After feeling quite comfortable using the Weed Dragon for several years, my husband and I got careless. Typically, we work as a team. My husband wheels the cart and flames the weeds, while I stand by with a garden hose ready to put out any flames. But one day we flamed some weeds on a bank that was covered in mulch and it appeared fine for many hours afterward, but over night the unknown smoldering mulch caught fire and started down the slope toward our cedar shed. Fortunately we saw the smoke early in the morning when going out to get our newspaper. It had only burned mulch and one end of a landscape timber. BUT… it would have burned down our shed in a matter of hours had we not caught it.
The lesson here is that some materials don’t appear to be on fire, but they are actually smoldering below the surface. Mulch is particularly dangerous. We still flame our mulched areas, but we thoroughly water down the areas afterwards, and double check it carefully.
Let’s Get Started
Hauling the dolly around the yard is not difficult, although it’s a little awkward at times. It’s a little heavy to roll up any steep hill and it’s easy to get the long hose tangled in the wheels of the dolly. It’s best to slow down and move the dolly into position and then burn a smaller area, then move into the next position and burn that area, rather than trying to burn and roll at the same time. That’s one reason I like the squeeze valve. It helps to not have the high flame going as you move around.
Don’t try to over reach in each position. When in doubt, shut off the flame while moving the unit around any difficult areas and then relight it when you are in position.
Does the Weed Dragon Really Kill Weeds?
In short, yes. But you may not notice much difference until several hours later (or sometimes days, so don’t get impatient!).
The goal isn’t to fry weeds to a blackened crisp. Instead, you’ll simply heat weeds until the plants wilt.
The high heat “cooks” the interior of the weeds, destroying their ability to move water and nutrients from the roots to the leaves, and vice versa. By robbing the plant of nutrition, you’ve set the stage for a steady decline and, eventually, death. Depending on the size and root structure of the plant, this could take as little as a few hours or as much as several days.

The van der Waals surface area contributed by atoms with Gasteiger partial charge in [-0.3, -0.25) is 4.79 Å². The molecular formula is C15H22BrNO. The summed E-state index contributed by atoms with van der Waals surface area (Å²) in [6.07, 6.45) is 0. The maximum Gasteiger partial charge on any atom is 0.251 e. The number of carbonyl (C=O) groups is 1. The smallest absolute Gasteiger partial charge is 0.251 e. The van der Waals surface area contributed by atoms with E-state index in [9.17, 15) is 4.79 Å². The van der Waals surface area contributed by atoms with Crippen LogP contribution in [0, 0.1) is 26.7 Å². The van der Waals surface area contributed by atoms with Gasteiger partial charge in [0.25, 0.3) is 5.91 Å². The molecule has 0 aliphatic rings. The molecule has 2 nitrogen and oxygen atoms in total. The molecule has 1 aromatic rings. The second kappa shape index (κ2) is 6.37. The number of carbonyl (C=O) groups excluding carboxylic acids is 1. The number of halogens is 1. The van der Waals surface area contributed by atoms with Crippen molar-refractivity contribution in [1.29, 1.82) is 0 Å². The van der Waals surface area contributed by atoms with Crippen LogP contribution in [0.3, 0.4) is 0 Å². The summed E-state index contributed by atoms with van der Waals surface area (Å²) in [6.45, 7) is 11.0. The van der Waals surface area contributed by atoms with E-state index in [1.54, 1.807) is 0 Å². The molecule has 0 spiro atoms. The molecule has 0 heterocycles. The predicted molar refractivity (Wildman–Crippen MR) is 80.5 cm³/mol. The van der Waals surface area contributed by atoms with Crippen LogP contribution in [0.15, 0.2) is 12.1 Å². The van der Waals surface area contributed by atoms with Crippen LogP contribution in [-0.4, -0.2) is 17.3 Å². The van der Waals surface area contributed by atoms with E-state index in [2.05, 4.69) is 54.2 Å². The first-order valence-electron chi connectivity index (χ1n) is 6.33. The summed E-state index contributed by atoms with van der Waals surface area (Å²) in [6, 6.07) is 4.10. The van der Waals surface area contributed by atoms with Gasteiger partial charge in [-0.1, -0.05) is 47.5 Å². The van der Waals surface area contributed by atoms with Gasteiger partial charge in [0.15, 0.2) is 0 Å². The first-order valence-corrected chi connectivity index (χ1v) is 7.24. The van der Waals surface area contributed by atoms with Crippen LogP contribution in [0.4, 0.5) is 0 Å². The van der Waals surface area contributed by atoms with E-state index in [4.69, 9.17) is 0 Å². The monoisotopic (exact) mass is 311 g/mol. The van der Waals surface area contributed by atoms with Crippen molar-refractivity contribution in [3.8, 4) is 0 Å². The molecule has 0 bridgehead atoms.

Care and Storage
- Make sure the valves are tightly closed.
- Don’t store your Weed Dragon next to gasoline or any other combustible materials.
- Keep it dry and clean in a garage or shed.
- Before each use inspect the connections and test for leaks.
The website lists other uses for this torch such as melting snow and ice from sidewalks in the winter. I haven’t tried that but it seems like it might work, provided all the melt water can be removed so that it doesn’t just freeze up into a sheet of ice.
Made in the U.S.A
Lacrosse, Kansas is the home of the Flame Engineering company that manufactures this product. They warrant their products to be 100% free of defects.
I give the Weed Dragon a 5-shovel rating for its effectiveness. My use for over 8 years is a testimony to how well made it is. I do feel that it is a potentially dangerous tool and would caution anyone to be extra careful when using it. And obviously keep your children and pets away from it at all times.
Where to Buy It
You can find the Weed Dragon (as well as other torches) on the manufacturer’s website. The model tested runs $192 plus about $21 shipping to most areas of the U.S.
Amazon sells the Red Dragon VT 2-23 SVC 100,000 BTU Weed Dragon Propane Vapor Torch Kit (which includes the torch and squeeze valve). You can buy dolly separately. The total cost for all three is $158 with free shipping.
Gardener’s Supply offers a Mini Dragon™ Weed Propane Torch for $49.95, but it does not include the propane tank.
It appears that many online retailers sell the torch, but not the kit with the dolly. I really can’t imagine using this model without the dolly since the propane tanks are so heavy to haul around.
And now over to you – Have you tried a weed flamer? Any tips or recommendations? Let us know in the comments below.
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Disclaimer – All opinions expressed here are those of the author based on personal experience using the product.